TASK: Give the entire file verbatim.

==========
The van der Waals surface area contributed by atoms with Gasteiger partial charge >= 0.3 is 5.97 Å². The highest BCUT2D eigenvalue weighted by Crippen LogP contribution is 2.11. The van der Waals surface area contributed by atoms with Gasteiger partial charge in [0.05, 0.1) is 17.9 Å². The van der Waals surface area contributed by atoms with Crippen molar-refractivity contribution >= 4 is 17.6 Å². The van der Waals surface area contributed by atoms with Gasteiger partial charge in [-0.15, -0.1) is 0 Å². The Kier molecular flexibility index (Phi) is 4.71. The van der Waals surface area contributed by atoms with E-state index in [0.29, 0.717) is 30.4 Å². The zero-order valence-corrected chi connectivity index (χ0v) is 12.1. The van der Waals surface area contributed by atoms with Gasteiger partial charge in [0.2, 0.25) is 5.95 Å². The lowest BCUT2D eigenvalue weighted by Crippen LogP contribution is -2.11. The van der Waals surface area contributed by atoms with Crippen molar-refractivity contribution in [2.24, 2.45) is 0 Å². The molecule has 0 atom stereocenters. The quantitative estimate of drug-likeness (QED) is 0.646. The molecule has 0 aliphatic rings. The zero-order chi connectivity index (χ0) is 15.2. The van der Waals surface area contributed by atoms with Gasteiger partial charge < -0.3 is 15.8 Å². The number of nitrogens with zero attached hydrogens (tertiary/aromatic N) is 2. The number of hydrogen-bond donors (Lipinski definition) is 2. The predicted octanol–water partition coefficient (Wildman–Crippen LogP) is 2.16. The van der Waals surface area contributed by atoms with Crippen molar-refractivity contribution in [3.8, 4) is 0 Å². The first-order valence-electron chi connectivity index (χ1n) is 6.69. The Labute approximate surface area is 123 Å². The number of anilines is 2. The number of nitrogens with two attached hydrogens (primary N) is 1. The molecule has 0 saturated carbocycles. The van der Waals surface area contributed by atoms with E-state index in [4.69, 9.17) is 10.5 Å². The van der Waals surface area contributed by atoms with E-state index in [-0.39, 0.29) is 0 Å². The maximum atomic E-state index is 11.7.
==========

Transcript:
The van der Waals surface area contributed by atoms with Gasteiger partial charge >= 0.3 is 5.97 Å². The highest BCUT2D eigenvalue weighted by Crippen LogP contribution is 2.11. The van der Waals surface area contributed by atoms with Gasteiger partial charge in [0.05, 0.1) is 17.9 Å². The van der Waals surface area contributed by atoms with Crippen molar-refractivity contribution >= 4 is 17.6 Å². The van der Waals surface area contributed by atoms with Gasteiger partial charge in [-0.15, -0.1) is 0 Å². The Kier molecular flexibility index (Phi) is 4.71. The van der Waals surface area contributed by atoms with E-state index in [0.29, 0.717) is 30.4 Å². The zero-order valence-corrected chi connectivity index (χ0v) is 12.1. The van der Waals surface area contributed by atoms with Gasteiger partial charge in [0.2, 0.25) is 5.95 Å². The lowest BCUT2D eigenvalue weighted by Crippen LogP contribution is -2.11. The van der Waals surface area contributed by atoms with Crippen molar-refractivity contribution in [2.24, 2.45) is 0 Å². The molecule has 0 atom stereocenters. The quantitative estimate of drug-likeness (QED) is 0.646. The molecule has 0 aliphatic rings. The zero-order chi connectivity index (χ0) is 15.2. The van der Waals surface area contributed by atoms with Gasteiger partial charge < -0.3 is 15.8 Å². The number of nitrogens with zero attached hydrogens (tertiary/aromatic N) is 2. The number of hydrogen-bond donors (Lipinski definition) is 2. The predicted octanol–water partition coefficient (Wildman–Crippen LogP) is 2.16. The van der Waals surface area contributed by atoms with Crippen molar-refractivity contribution in [3.8, 4) is 0 Å². The first-order valence-electron chi connectivity index (χ1n) is 6.69. The Labute approximate surface area is 123 Å². The number of anilines is 2. The number of nitrogens with two attached hydrogens (primary N) is 1. The molecule has 0 saturated carbocycles. The van der Waals surface area contributed by atoms with E-state index in [4.69, 9.17) is 10.5 Å². The van der Waals surface area contributed by atoms with E-state index in [-0.39, 0.29) is 0 Å². The maximum atomic E-state index is 11.7.